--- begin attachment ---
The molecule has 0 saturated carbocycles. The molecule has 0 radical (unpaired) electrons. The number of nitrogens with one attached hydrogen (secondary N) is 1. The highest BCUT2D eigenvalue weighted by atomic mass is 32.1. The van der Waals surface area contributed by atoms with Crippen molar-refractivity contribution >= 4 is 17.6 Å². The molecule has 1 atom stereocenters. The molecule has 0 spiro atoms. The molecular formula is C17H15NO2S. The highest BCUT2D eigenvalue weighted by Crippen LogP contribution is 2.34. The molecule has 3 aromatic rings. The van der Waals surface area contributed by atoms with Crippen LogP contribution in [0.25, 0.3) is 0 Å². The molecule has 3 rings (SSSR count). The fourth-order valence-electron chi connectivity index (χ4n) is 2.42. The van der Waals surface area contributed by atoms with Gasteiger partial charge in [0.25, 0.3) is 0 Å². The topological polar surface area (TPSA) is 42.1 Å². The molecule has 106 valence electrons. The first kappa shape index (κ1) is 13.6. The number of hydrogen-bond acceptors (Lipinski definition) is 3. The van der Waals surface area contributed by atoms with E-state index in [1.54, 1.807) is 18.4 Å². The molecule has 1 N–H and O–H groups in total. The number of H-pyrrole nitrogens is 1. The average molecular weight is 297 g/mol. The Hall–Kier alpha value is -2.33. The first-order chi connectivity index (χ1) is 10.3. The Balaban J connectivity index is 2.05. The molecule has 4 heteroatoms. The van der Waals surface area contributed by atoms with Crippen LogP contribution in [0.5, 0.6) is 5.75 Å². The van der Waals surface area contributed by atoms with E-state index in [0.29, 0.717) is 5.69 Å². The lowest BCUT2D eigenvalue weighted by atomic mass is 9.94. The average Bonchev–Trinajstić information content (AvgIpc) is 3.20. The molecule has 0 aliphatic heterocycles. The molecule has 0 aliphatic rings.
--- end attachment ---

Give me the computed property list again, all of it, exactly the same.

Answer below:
The molecule has 0 saturated carbocycles. The molecule has 0 radical (unpaired) electrons. The number of nitrogens with one attached hydrogen (secondary N) is 1. The highest BCUT2D eigenvalue weighted by atomic mass is 32.1. The van der Waals surface area contributed by atoms with Crippen molar-refractivity contribution >= 4 is 17.6 Å². The molecule has 1 atom stereocenters. The molecule has 0 spiro atoms. The molecular formula is C17H15NO2S. The highest BCUT2D eigenvalue weighted by Crippen LogP contribution is 2.34. The molecule has 3 aromatic rings. The van der Waals surface area contributed by atoms with Crippen LogP contribution in [0.25, 0.3) is 0 Å². The molecule has 3 rings (SSSR count). The fourth-order valence-electron chi connectivity index (χ4n) is 2.42. The van der Waals surface area contributed by atoms with Gasteiger partial charge in [0.25, 0.3) is 0 Å². The topological polar surface area (TPSA) is 42.1 Å². The molecule has 106 valence electrons. The first kappa shape index (κ1) is 13.6. The number of hydrogen-bond acceptors (Lipinski definition) is 3. The van der Waals surface area contributed by atoms with E-state index in [1.54, 1.807) is 18.4 Å². The molecule has 1 N–H and O–H groups in total. The number of H-pyrrole nitrogens is 1. The average molecular weight is 297 g/mol. The Hall–Kier alpha value is -2.33. The first-order chi connectivity index (χ1) is 10.3. The Balaban J connectivity index is 2.05. The molecule has 4 heteroatoms. The van der Waals surface area contributed by atoms with Crippen LogP contribution in [0.5, 0.6) is 5.75 Å². The van der Waals surface area contributed by atoms with E-state index in [0.29, 0.717) is 5.69 Å². The lowest BCUT2D eigenvalue weighted by atomic mass is 9.94. The average Bonchev–Trinajstić information content (AvgIpc) is 3.20. The molecule has 0 aliphatic heterocycles. The molecule has 0 aliphatic rings.